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White Fence - Is Growing Faith

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Artist: White Fence

Album: Is Growing Faith

Label: Woodsist

Review date: Feb. 7, 2011

"Allusive, not derivative" was the final word on Tim Presley’s debut outing as White Fence. This time around, my first reaction to Is Growing Faith is “middling in the worst way”: in tempo, in songwriting, and in ambition. If this sounds familiar, both in sound and criticism, it’s because this isn’t the first time this phrase has come up. The initial occurrence referred to Art Museums, Woodsist companions who represent the more disappointing psych-revival wing of said label.

Except this time around Presley goes beyond revival to resurrectional. “And By Always” starts out harmlessly enough. The sunwashed, bass-depleted quality complements the requisite tambourines, exotic guitar tones and Anglo-flecked vocals. It even moves along at enough of a clip to keep me interested and even a little excited to see where it goes, especially with the quickening right at the very end. This is clearly a departure point, unexpected but more than welcome.

Then the acceleration gets clipped, and White Fence hits the reset button. The next three songs are where Presley crosses over into Frankenstein territory, dancing about in Ringo’s, then John’s, then Paul’s skins (sorry, George). “Growing Faith,” “Sticky Fruitman Has Faith,” and “Your Last Friend Alive” appropriate not just the vocal styles, but the songwriter proclivities that made Beatles compositions distinguishable from each other. In retrospect, maybe it’s more of a Buffalo Bill act.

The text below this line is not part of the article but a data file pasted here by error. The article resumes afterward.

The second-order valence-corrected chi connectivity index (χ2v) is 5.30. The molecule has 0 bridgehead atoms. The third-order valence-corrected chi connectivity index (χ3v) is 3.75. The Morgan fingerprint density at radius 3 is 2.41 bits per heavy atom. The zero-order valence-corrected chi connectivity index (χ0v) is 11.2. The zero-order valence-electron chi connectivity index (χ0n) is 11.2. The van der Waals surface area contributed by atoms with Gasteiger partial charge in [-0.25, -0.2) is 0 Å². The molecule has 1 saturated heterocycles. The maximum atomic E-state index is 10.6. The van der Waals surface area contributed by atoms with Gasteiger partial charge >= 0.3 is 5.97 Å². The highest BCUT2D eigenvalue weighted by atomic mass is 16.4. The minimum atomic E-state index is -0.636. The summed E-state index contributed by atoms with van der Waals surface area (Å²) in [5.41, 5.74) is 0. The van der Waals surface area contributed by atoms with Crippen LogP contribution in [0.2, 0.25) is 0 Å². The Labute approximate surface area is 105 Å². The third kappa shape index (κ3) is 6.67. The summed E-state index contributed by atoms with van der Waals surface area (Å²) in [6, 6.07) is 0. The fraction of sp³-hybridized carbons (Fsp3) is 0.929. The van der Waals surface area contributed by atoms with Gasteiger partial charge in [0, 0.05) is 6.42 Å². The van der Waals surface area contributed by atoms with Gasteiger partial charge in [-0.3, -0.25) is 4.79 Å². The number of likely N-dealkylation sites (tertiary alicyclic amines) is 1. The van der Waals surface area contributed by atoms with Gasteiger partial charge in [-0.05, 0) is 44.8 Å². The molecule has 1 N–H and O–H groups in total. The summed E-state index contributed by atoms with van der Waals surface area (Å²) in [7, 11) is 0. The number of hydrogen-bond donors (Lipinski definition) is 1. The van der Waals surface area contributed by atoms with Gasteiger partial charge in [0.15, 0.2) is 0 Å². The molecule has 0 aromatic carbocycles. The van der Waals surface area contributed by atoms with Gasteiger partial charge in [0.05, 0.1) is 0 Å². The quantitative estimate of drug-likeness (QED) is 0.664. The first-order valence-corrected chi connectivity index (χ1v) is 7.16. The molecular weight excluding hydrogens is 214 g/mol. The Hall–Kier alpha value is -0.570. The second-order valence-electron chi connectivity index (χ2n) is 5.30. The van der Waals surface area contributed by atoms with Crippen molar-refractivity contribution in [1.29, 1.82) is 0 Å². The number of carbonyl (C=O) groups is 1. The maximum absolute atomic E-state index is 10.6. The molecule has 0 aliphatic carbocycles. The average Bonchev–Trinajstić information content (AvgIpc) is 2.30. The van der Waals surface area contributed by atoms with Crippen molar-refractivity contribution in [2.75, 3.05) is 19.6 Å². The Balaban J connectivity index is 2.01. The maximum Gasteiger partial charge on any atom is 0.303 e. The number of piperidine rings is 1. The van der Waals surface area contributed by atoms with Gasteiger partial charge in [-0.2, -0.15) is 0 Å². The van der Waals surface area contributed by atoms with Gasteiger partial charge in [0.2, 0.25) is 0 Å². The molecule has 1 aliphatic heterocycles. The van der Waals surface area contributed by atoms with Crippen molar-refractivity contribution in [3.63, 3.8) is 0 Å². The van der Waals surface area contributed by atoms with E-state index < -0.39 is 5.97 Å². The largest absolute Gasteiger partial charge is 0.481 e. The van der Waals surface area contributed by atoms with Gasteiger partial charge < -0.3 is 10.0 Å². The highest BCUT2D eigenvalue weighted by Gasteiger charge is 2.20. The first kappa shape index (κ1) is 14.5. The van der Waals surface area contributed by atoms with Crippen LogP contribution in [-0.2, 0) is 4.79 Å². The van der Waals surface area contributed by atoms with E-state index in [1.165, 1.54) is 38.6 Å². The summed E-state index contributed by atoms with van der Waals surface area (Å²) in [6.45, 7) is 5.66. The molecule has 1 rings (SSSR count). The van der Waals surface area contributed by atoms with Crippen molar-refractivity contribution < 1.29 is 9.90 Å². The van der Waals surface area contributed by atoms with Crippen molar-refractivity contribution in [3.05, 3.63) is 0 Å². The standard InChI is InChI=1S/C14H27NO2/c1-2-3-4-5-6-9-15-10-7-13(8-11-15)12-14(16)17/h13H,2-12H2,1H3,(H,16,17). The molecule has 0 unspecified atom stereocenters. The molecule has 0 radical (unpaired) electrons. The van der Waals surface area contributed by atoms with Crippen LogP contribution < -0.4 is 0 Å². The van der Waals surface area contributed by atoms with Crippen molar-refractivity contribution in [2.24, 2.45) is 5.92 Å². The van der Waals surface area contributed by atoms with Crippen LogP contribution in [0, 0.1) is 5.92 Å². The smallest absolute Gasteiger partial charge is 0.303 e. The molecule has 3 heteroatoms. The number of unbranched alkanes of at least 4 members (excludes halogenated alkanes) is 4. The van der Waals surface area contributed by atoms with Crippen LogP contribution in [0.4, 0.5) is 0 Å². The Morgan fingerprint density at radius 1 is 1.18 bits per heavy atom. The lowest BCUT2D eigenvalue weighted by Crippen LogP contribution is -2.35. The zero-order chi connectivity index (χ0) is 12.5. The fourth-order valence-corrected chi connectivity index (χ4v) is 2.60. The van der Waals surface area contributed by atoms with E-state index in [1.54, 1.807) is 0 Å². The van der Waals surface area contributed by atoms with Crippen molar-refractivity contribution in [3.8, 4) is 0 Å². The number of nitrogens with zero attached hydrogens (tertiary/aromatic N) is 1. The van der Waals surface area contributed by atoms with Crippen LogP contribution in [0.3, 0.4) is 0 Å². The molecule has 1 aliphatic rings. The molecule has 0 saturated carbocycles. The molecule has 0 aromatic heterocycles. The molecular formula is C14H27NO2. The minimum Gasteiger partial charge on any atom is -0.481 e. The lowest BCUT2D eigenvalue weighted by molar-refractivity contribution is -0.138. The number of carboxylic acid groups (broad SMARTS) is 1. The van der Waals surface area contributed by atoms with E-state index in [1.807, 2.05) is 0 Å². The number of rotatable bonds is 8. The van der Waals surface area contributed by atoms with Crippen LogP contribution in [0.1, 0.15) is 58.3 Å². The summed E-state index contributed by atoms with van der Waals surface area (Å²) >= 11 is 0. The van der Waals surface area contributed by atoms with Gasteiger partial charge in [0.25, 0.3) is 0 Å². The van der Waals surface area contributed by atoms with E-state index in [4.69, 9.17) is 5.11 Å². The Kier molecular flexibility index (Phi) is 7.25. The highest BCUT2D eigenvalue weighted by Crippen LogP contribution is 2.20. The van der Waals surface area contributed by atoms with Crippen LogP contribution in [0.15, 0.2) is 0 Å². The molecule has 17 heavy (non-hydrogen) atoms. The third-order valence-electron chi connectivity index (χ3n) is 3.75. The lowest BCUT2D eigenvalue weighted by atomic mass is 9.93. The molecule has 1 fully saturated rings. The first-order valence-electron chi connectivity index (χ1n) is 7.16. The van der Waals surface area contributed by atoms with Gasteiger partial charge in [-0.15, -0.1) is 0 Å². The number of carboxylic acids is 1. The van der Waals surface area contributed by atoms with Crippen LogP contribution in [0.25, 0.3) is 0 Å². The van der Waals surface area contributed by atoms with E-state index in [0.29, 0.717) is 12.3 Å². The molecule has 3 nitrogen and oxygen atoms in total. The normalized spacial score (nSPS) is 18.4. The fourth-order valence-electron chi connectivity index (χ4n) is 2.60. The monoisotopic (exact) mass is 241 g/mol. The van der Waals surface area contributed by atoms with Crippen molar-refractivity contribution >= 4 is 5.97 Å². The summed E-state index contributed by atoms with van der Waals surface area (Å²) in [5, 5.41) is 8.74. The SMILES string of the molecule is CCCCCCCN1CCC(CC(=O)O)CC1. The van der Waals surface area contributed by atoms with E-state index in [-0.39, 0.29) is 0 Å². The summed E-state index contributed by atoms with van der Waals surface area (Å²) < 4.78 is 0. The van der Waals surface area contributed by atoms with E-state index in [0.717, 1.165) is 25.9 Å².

Honestly, it’s a little bit disturbing how all consuming the Beatles influence is. Let me try to explain why.

The existence of professional cover bands has the same effect on me as nails on a chalkboard: Not only does the live experience give me chills, but just mentioning the existence of such a phenomenon has me heading out the door. For example, I used to take the train back and forth between Long Island and Manhattan a lot. The platforms at every station are bisected by large ad displays for all manner of Broadway-related shows that, when staring aimlessly out the window, easily caught your attention when you pulled into a station. Last summer, the big ad blitz was for some kind of Beatles tribute revue, complete with four impostors done up as a disconcertingly ersatz Fab Four. I couldn’t look at it, and god help me if I ever had to sit through the show. The reason I’m going into such a particular hang-up of mine is this: Is Growing Faith is provoking the same type of reaction. It’s not quite the same, as these songs are all clearly original and contemporary. But there’s something going on that goes beyond just benign derivation.

And it’s not like White Fence doesn’t have some good ideas. They just come in very short bursts that expire quickly. I refer you to the rockin’ outro on "Your Last Friend Alive" that bleeds into the Velvet Underground pre-verse moments of "Enthusiasm”; the plaintively sober departures from Presley’s wannabe accent on "When There Is No Crowd”; the inexplicable Beefheart-meets-Can perversion that is "The Mexican Twins/Life is...Too $Hort." Even the Dylan costume on "You Can’t Put Your Arms Around a Memory" feels like a relief, though only because it offers a reprieve from the Beatles parade.

In the end, I guess this just serves as a proof point that the uncanny valley that says we’ll never accept humanoid robots holds true for bands. Get too close to the real without making it your own, and I will reject it.

By Evan Hanlon

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